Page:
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  • What is Outside Innovation?
    It’s when customers lead the design of your business processes, products, services, and business models. It’s when customers roll up their sleeves to co-design their products and your business. It’s when customers attract other customers to build a vital customer-centric ecosystem around your products and services. The good news is that customer-led innovation is one of the most predictably successful innovation processes. The bad news is that many managers and executives don’t yet believe in it. Today, that’s their loss. Ultimately, it may be their downfall.

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      Eric von Hippel coined the term "lead users" to describe a group of both customers and non-customers who are passionate about getting certain things accomplished. They may not know or care about the products or services you offer. But they do care about their project or need. Lead users have already explored innovative ways to get things done. They're usually willing to share their approaches with others.
      I use the term "lead customers" to describe the small percentage of your current customers who are truly innovative. These may not be your most vocal customers, your most profitable customers, or your largest customers. But they are the customers who care deeply about the way in which your products or services could help them achieve something they care about.
      We’ve spent the last 25 years identifying, interviewing, selecting, and grouping customers together to participate in our Customer Scenario® Mapping sessions. Over the years, we’ve learned how to identify the people who will contribute the most to a customer co-design session. These are the same kinds of people you should be recruiting when you set out to harness customer-led innovation.
      You no longer win by having the smartest engineers and scientists; you win by having the smartest customers!
      In more than 25 years of business strategy consulting, we’ve found that customer co-design is a woefully under-used capability.
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    August 29, 2008


    Kate @ crm software

    Well laid out and summarized. The consumers information should always be at the core of any customer orientated decision, that's where a lot of business go wrong.

    Patty Seybold

    Unfortunately, for most U.S. based companies, the two disciplines are not always aligned. Customer experience management typically deals with improving the end-to-end customer experience--across functional silos and touchpoints. (And yes, there are LOTS of organizational and technology challenges to overcome). But "CRM Initiatives" in many U.S. firms are essentially technology projects in which the holy grail is to pull together all the information about customers in order to have the proverbial "360-degree" view of the customer. People talk about CRM initiatives as being part of larger CRM strategies, e.g., customer segmentation, ability to deliver a more personalized experience and an attempt to pull together customer-impacting information across sales, service and marketing. My point, like yours, is that CRM and CEM ARE two sides of the coin. But perhaps more importantly, CRM should be about giving customers the information THEY need (not about giving us the information we need) and about delivering a great, seamless experience as they interact with our brands across all depts., channels, partners, touchpoints and processes.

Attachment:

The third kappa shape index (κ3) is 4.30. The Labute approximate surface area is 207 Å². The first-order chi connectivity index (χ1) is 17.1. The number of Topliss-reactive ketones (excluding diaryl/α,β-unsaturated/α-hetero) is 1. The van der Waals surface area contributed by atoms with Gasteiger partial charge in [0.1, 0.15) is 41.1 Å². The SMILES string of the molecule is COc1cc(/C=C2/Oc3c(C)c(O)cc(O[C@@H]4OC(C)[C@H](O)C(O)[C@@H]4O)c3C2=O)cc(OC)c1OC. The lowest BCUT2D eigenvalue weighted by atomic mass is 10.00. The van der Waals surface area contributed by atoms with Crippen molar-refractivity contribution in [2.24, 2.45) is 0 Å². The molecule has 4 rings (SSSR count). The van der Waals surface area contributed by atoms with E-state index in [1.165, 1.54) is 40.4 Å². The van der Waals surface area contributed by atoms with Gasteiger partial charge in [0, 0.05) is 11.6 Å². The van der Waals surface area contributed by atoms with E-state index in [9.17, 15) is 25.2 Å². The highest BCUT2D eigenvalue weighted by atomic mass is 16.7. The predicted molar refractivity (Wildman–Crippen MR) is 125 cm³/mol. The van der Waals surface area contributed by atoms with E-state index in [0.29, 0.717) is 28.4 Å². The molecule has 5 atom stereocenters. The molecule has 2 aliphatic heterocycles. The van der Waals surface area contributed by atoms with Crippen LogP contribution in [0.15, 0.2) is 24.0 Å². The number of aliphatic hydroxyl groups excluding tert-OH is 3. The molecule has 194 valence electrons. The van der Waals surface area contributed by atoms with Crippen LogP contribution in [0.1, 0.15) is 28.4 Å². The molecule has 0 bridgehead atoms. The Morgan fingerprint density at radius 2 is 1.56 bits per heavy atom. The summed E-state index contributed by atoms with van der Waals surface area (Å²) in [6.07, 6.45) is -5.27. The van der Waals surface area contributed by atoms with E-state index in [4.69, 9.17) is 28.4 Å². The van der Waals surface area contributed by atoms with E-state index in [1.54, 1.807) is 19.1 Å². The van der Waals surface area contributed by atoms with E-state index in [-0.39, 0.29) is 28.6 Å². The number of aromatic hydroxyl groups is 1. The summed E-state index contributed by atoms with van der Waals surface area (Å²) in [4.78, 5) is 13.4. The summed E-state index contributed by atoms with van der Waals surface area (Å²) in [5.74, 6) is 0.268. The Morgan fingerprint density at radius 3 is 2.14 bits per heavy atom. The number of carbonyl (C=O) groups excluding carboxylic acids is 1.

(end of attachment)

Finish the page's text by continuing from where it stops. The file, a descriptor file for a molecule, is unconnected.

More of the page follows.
Thanks for your thoughts!

    Graham Hill


    An interesting post. Particularly the implicit suggestion that Customer Experíence Management (at your client) is significantly different from Customer Relationship Management. How did your client ever manage his Customer Experíence Management job if he didn't also have to grapple with "technology and organizational challenges"?

    In reality, Customer Experíence Management and Customer Relationship Management are just two sides of the same coin. Complete with much the same challenges.

    Graham Hill
    Independent CRM Consultant
    Interim CRM Consultant

    The comments to this entry are closed.

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